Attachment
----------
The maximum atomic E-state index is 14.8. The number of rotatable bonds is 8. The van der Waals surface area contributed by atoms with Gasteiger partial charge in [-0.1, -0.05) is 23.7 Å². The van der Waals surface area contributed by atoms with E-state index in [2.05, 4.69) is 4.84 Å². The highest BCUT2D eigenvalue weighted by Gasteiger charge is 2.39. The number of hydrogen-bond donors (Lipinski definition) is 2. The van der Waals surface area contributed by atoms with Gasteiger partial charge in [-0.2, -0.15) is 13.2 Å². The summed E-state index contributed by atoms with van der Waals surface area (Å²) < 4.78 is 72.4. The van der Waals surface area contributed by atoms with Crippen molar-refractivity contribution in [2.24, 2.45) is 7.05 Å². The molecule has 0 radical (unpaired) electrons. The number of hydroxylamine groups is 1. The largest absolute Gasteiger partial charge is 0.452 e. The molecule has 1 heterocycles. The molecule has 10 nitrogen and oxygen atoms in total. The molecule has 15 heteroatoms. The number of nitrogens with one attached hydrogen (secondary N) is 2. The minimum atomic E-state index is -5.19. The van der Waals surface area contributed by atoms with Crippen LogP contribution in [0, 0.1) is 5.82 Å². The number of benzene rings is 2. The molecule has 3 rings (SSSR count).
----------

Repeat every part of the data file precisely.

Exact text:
The maximum atomic E-state index is 14.8. The number of rotatable bonds is 8. The van der Waals surface area contributed by atoms with Gasteiger partial charge in [-0.1, -0.05) is 23.7 Å². The van der Waals surface area contributed by atoms with E-state index in [2.05, 4.69) is 4.84 Å². The highest BCUT2D eigenvalue weighted by Gasteiger charge is 2.39. The number of hydrogen-bond donors (Lipinski definition) is 2. The van der Waals surface area contributed by atoms with Gasteiger partial charge in [-0.2, -0.15) is 13.2 Å². The summed E-state index contributed by atoms with van der Waals surface area (Å²) < 4.78 is 72.4. The van der Waals surface area contributed by atoms with Crippen molar-refractivity contribution in [2.24, 2.45) is 7.05 Å². The molecule has 0 radical (unpaired) electrons. The number of hydroxylamine groups is 1. The largest absolute Gasteiger partial charge is 0.452 e. The molecule has 1 heterocycles. The molecule has 10 nitrogen and oxygen atoms in total. The molecule has 15 heteroatoms. The number of nitrogens with one attached hydrogen (secondary N) is 2. The minimum atomic E-state index is -5.19. The van der Waals surface area contributed by atoms with Crippen LogP contribution in [0, 0.1) is 5.82 Å². The number of benzene rings is 2. The molecule has 3 rings (SSSR count).